3. One may walk in front of the funeral, behind it, to its right side, or left side, or close to it. There is a difference of opinion among the scholars on this point. The majority of the scholars hold that walking in front of the funeral is preferable, for the Prophet, peace be upon him, Abu Bakr, and ‘Umar used to walk in front of it, as narrated by Ahmad, and compilers of Sunan. The Hanafi school holds that walking behind a funeral is preferable, as is indicated from the words of the Prophet, peace be upon him, concerning following a funeral. Anas ibn Malik is of the opinion that one may walk anywhere in a funeral procession, as mentioned above in the hadith of the Prophet, peace be upon him: “A rider should ride behind the funeral, whereas one on foot may walk behind it, or in front of it, or to its right side or left side, or close to it.” Apparently there is no hard or fast rule in this regard, and the difference of opinion in this regard is quite legitimate. Abdur Rahman ibn Abza reported that Abu Bakr and ‘Umar used to walk in front of a funeral, while ‘Ali walked behind it. When told that Abu Bakr and ‘Umar were walking in front of the funeral, ‘Ali remarked: “They both know that walking behind a funeral is better than walking in front of it, just as the prayer of a person in congregation (Jama’ah) is better than the prayer of one offering it alone. But Abu Bakr and ‘Umar did so in order to make it easy for others.” This was narrated by Al-Baihaqi and Ibn Abu Shaibah. Al-Hafiz said its chain of authorities is sound. Riding behind the funeral, without a valid excuse, is disliked in the opinion of the majority of scholars. Doing so after the burial, is not disliked, however, and is quite acceptable, as indicated by a hadith narrated by Thawban, which says that the Prophet, peace be upon him, was brought a mount to ride during a funeral, but he declined. But, when he returned after the burial and was offered a mount, he rode on it. They asked him about this (why he declined to mount during the funeral procession) and he replied: “Verily, the angels were walking with the funeral, so I did not like to ride while the angels were walking. But, when the angels left, I rode the mount.” This was narrated by Abu Daw’ud, Al-Baihaqi, and Al-Hakim, who said this hadith is sound according to the criterion of Muslim and Bukhari. Tirmizhi narrated that the Prophet, peace be upon him, walked with the funeral of Ibn Ad-Dahdah, but on his way back he rode on horseback. According to Tirmizhi this is a sound hadith. This hadith does not contradict the other hadith in which the Prophet, peace be upon him, is reported to have said: “A rider must stay behind a funeral,” since this may imply that such an act is disliked, though permissible. The Hanafi School holds that there is no harm in riding, although it is better to walk unless for some valid reason one is unable to do so. And in light of the above hadith a rider should stay behind the funeral procession. Al-Khattabi said: “I know of no difference of opinion amongst scholars on the point that a rider should stay behind a funeral procession.”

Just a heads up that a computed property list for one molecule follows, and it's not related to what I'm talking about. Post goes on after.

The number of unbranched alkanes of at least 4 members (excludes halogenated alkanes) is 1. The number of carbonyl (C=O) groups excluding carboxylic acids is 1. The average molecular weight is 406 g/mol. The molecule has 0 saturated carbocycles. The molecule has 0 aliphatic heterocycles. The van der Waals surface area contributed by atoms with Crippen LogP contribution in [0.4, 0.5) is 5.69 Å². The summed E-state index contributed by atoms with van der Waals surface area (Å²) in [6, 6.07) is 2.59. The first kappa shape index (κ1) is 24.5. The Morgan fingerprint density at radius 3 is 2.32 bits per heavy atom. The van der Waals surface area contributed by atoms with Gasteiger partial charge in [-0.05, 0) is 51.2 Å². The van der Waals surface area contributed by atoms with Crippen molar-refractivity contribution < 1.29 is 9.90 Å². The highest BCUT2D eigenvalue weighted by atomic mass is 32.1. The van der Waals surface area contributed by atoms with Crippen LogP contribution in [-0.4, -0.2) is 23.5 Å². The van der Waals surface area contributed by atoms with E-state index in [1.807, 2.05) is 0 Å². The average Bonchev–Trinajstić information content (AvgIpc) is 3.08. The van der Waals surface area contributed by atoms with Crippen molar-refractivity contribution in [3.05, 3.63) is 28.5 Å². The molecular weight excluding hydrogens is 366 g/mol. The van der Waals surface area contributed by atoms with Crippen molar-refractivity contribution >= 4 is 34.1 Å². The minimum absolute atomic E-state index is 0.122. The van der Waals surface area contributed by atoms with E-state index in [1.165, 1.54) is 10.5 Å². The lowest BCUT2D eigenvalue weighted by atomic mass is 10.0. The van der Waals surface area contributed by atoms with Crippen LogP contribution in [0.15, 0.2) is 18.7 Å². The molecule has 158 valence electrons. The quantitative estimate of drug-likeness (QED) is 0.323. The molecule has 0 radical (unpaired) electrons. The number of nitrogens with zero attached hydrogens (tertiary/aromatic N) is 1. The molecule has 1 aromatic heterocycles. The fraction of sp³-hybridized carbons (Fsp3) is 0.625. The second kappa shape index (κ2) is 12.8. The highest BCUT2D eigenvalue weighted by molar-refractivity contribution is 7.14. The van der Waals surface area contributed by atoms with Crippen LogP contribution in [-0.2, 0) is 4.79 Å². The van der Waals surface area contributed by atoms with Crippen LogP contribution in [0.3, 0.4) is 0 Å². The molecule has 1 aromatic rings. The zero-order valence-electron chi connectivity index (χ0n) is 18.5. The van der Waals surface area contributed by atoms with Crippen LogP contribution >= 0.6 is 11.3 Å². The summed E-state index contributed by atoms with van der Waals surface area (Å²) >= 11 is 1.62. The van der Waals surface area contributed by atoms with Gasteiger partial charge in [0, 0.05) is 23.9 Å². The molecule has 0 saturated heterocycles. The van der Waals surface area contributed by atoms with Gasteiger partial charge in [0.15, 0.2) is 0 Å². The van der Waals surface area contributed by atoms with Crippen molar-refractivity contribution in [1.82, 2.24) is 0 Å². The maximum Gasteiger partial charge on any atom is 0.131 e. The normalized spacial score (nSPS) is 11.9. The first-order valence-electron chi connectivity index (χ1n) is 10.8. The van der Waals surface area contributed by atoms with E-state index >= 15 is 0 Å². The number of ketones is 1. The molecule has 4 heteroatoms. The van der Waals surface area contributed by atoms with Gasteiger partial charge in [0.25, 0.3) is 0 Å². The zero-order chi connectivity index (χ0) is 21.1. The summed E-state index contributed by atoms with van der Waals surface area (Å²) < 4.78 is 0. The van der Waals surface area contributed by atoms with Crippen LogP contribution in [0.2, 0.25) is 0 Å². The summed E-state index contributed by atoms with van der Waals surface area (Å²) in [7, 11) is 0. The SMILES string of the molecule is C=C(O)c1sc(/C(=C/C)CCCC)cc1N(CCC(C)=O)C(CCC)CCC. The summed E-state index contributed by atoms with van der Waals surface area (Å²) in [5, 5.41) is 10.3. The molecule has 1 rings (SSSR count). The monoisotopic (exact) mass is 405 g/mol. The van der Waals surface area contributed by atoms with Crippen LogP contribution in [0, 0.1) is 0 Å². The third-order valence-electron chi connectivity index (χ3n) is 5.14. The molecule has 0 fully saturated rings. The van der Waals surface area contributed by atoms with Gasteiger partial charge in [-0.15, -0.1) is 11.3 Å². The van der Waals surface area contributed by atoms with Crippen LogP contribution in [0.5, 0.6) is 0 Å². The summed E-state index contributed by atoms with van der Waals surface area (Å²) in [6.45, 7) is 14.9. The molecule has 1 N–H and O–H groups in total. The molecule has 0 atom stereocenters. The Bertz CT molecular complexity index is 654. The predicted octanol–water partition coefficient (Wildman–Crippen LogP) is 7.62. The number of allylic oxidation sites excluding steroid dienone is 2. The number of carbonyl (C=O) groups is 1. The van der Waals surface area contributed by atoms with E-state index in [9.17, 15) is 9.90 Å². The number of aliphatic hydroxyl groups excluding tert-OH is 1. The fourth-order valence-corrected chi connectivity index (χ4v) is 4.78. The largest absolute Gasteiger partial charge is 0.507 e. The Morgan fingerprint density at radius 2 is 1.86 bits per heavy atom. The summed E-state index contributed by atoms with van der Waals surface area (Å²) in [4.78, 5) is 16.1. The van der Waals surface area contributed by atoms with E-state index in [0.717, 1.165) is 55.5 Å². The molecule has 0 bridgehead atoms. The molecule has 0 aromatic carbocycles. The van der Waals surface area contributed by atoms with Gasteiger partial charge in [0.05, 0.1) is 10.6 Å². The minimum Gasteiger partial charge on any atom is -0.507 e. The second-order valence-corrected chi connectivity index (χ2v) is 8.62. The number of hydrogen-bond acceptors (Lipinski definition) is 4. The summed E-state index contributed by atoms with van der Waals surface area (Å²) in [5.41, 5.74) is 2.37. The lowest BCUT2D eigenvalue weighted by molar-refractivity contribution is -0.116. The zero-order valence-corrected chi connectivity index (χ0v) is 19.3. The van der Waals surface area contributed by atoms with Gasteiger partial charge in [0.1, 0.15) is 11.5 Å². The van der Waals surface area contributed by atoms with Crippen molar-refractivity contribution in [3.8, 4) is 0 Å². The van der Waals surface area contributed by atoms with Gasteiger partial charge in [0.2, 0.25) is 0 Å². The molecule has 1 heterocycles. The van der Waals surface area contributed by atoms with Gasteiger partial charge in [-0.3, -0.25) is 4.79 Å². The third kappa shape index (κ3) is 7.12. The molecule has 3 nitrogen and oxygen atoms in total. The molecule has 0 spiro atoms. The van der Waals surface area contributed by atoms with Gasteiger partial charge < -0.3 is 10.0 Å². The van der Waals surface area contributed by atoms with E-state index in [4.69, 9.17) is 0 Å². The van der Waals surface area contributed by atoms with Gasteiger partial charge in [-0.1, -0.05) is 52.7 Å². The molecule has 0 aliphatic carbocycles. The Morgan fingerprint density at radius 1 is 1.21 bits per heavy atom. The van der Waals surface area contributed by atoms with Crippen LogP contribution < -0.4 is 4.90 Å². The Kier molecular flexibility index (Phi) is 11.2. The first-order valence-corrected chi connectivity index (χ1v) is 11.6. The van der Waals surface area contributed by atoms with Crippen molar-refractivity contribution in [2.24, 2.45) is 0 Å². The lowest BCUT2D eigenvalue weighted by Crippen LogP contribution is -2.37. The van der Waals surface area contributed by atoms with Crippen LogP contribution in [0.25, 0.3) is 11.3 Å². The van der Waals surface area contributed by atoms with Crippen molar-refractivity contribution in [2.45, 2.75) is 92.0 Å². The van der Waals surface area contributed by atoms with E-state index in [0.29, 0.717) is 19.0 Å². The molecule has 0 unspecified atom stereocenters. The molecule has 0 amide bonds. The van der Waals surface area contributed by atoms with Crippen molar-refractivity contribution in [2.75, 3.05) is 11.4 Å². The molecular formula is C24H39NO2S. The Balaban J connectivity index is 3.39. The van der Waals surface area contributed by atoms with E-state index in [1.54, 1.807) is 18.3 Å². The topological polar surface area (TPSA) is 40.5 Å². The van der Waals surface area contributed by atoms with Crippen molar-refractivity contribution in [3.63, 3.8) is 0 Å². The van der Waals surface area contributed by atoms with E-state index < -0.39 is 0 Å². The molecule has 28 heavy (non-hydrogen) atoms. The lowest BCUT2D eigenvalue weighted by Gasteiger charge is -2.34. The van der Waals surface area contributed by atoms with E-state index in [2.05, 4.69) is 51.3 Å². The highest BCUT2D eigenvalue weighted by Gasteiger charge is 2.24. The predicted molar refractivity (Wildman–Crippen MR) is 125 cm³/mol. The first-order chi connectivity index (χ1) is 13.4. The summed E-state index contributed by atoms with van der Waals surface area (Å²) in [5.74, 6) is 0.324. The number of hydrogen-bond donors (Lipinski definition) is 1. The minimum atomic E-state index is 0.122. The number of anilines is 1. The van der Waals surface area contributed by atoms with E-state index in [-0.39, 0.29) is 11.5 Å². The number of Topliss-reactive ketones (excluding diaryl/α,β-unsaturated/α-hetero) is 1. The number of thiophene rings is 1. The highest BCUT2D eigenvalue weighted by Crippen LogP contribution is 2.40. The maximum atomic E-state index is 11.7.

Actions to be discouraged in a Funeral Procession